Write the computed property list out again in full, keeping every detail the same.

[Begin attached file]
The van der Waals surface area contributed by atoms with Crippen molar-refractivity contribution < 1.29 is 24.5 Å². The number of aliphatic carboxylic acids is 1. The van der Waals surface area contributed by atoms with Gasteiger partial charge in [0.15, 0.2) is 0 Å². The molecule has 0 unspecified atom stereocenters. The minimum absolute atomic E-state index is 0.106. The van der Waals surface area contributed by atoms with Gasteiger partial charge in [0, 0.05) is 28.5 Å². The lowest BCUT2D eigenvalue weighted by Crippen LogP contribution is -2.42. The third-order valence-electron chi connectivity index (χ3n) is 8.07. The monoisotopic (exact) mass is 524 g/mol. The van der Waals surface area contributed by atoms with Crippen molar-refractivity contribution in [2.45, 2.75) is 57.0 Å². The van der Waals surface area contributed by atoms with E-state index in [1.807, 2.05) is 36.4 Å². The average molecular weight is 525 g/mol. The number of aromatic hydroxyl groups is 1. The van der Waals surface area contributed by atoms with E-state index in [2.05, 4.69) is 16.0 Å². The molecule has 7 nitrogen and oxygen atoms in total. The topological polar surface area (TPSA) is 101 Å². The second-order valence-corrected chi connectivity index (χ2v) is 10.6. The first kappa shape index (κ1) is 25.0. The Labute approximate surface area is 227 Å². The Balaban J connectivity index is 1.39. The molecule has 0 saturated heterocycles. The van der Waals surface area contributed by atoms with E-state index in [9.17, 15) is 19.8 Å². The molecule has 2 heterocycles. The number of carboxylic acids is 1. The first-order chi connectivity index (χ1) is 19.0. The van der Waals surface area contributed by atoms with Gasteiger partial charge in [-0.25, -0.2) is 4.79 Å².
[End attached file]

The van der Waals surface area contributed by atoms with Crippen molar-refractivity contribution < 1.29 is 24.5 Å². The number of aliphatic carboxylic acids is 1. The van der Waals surface area contributed by atoms with Gasteiger partial charge in [0.15, 0.2) is 0 Å². The molecule has 0 unspecified atom stereocenters. The minimum absolute atomic E-state index is 0.106. The van der Waals surface area contributed by atoms with Gasteiger partial charge in [0, 0.05) is 28.5 Å². The lowest BCUT2D eigenvalue weighted by Crippen LogP contribution is -2.42. The third-order valence-electron chi connectivity index (χ3n) is 8.07. The monoisotopic (exact) mass is 524 g/mol. The van der Waals surface area contributed by atoms with Crippen molar-refractivity contribution in [2.45, 2.75) is 57.0 Å². The van der Waals surface area contributed by atoms with E-state index in [1.807, 2.05) is 36.4 Å². The average molecular weight is 525 g/mol. The number of aromatic hydroxyl groups is 1. The van der Waals surface area contributed by atoms with E-state index in [2.05, 4.69) is 16.0 Å². The molecule has 7 nitrogen and oxygen atoms in total. The topological polar surface area (TPSA) is 101 Å². The second-order valence-corrected chi connectivity index (χ2v) is 10.6. The first kappa shape index (κ1) is 25.0. The Labute approximate surface area is 227 Å². The Balaban J connectivity index is 1.39. The molecule has 0 saturated heterocycles. The van der Waals surface area contributed by atoms with E-state index in [9.17, 15) is 19.8 Å². The molecule has 2 heterocycles. The number of carboxylic acids is 1. The first-order chi connectivity index (χ1) is 19.0. The van der Waals surface area contributed by atoms with Gasteiger partial charge in [-0.25, -0.2) is 4.79 Å².